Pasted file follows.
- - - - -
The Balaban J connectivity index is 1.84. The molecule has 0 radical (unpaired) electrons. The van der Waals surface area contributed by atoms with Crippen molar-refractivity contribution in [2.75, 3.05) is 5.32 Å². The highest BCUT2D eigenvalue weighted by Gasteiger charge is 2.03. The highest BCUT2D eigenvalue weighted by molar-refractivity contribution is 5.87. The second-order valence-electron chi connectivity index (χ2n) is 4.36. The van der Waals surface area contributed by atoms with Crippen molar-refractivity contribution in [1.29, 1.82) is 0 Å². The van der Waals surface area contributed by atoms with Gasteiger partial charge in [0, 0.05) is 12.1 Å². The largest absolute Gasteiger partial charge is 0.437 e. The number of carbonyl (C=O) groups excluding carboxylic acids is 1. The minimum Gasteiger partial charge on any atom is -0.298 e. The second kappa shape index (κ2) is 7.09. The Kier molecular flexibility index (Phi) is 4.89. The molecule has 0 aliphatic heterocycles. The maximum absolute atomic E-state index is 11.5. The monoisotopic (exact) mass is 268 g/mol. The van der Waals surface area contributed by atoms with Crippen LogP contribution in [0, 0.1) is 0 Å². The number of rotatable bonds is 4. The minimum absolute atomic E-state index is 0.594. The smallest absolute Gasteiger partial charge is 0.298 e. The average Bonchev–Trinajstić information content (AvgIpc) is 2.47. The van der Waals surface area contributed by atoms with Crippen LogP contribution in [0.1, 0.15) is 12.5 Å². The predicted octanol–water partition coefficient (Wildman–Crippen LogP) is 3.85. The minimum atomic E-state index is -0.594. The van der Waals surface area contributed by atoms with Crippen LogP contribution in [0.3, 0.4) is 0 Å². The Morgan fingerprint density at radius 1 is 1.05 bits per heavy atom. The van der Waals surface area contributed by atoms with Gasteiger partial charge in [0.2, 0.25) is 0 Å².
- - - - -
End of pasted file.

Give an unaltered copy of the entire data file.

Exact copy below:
The Balaban J connectivity index is 1.84. The molecule has 0 radical (unpaired) electrons. The van der Waals surface area contributed by atoms with Crippen molar-refractivity contribution in [2.75, 3.05) is 5.32 Å². The highest BCUT2D eigenvalue weighted by Gasteiger charge is 2.03. The highest BCUT2D eigenvalue weighted by molar-refractivity contribution is 5.87. The second-order valence-electron chi connectivity index (χ2n) is 4.36. The van der Waals surface area contributed by atoms with Crippen molar-refractivity contribution in [1.29, 1.82) is 0 Å². The van der Waals surface area contributed by atoms with Gasteiger partial charge in [0, 0.05) is 12.1 Å². The largest absolute Gasteiger partial charge is 0.437 e. The number of carbonyl (C=O) groups excluding carboxylic acids is 1. The minimum Gasteiger partial charge on any atom is -0.298 e. The second kappa shape index (κ2) is 7.09. The Kier molecular flexibility index (Phi) is 4.89. The molecule has 0 aliphatic heterocycles. The maximum absolute atomic E-state index is 11.5. The monoisotopic (exact) mass is 268 g/mol. The van der Waals surface area contributed by atoms with Crippen LogP contribution in [0, 0.1) is 0 Å². The number of rotatable bonds is 4. The minimum absolute atomic E-state index is 0.594. The smallest absolute Gasteiger partial charge is 0.298 e. The average Bonchev–Trinajstić information content (AvgIpc) is 2.47. The van der Waals surface area contributed by atoms with Crippen LogP contribution in [0.1, 0.15) is 12.5 Å². The predicted octanol–water partition coefficient (Wildman–Crippen LogP) is 3.85. The minimum atomic E-state index is -0.594. The van der Waals surface area contributed by atoms with Crippen LogP contribution in [0.3, 0.4) is 0 Å². The Morgan fingerprint density at radius 1 is 1.05 bits per heavy atom. The van der Waals surface area contributed by atoms with Gasteiger partial charge in [0.2, 0.25) is 0 Å².